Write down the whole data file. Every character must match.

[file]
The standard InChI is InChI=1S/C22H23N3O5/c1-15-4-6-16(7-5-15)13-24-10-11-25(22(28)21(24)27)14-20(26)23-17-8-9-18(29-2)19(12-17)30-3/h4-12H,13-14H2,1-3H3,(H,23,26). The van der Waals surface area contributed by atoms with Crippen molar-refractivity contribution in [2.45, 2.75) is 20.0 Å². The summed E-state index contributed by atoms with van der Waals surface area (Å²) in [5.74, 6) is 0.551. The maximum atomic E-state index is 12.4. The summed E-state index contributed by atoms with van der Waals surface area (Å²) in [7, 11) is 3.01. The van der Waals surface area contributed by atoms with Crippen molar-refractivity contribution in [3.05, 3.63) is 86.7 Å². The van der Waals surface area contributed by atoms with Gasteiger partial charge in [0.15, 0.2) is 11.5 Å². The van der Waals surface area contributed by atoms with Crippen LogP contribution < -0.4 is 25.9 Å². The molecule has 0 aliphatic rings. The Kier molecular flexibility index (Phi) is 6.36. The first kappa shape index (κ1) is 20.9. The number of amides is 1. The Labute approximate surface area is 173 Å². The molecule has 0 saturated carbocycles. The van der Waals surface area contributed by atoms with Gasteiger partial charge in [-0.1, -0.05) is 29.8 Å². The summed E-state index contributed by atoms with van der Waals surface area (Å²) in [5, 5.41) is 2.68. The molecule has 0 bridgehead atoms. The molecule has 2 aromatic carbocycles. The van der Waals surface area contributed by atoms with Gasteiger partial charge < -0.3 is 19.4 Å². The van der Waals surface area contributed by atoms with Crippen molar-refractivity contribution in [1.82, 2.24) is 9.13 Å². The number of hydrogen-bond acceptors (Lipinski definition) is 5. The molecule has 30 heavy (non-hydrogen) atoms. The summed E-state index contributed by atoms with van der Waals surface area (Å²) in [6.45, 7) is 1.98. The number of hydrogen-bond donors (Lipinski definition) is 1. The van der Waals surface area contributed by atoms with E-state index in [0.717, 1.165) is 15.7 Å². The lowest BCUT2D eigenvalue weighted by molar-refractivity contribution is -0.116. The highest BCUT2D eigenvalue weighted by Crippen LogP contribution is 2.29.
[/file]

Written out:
The standard InChI is InChI=1S/C22H23N3O5/c1-15-4-6-16(7-5-15)13-24-10-11-25(22(28)21(24)27)14-20(26)23-17-8-9-18(29-2)19(12-17)30-3/h4-12H,13-14H2,1-3H3,(H,23,26). The van der Waals surface area contributed by atoms with Crippen molar-refractivity contribution in [2.45, 2.75) is 20.0 Å². The summed E-state index contributed by atoms with van der Waals surface area (Å²) in [5.74, 6) is 0.551. The maximum atomic E-state index is 12.4. The summed E-state index contributed by atoms with van der Waals surface area (Å²) in [7, 11) is 3.01. The van der Waals surface area contributed by atoms with Crippen molar-refractivity contribution in [3.05, 3.63) is 86.7 Å². The van der Waals surface area contributed by atoms with Gasteiger partial charge in [0.15, 0.2) is 11.5 Å². The van der Waals surface area contributed by atoms with Crippen LogP contribution < -0.4 is 25.9 Å². The molecule has 0 aliphatic rings. The Kier molecular flexibility index (Phi) is 6.36. The first kappa shape index (κ1) is 20.9. The number of amides is 1. The Labute approximate surface area is 173 Å². The molecule has 0 saturated carbocycles. The van der Waals surface area contributed by atoms with Gasteiger partial charge in [-0.1, -0.05) is 29.8 Å². The summed E-state index contributed by atoms with van der Waals surface area (Å²) in [5, 5.41) is 2.68. The molecule has 0 bridgehead atoms. The molecule has 2 aromatic carbocycles. The van der Waals surface area contributed by atoms with Gasteiger partial charge < -0.3 is 19.4 Å². The van der Waals surface area contributed by atoms with Crippen molar-refractivity contribution in [1.82, 2.24) is 9.13 Å². The number of hydrogen-bond acceptors (Lipinski definition) is 5. The molecule has 30 heavy (non-hydrogen) atoms. The summed E-state index contributed by atoms with van der Waals surface area (Å²) in [6.45, 7) is 1.98. The number of hydrogen-bond donors (Lipinski definition) is 1. The van der Waals surface area contributed by atoms with E-state index in [0.717, 1.165) is 15.7 Å². The lowest BCUT2D eigenvalue weighted by molar-refractivity contribution is -0.116. The highest BCUT2D eigenvalue weighted by Crippen LogP contribution is 2.29.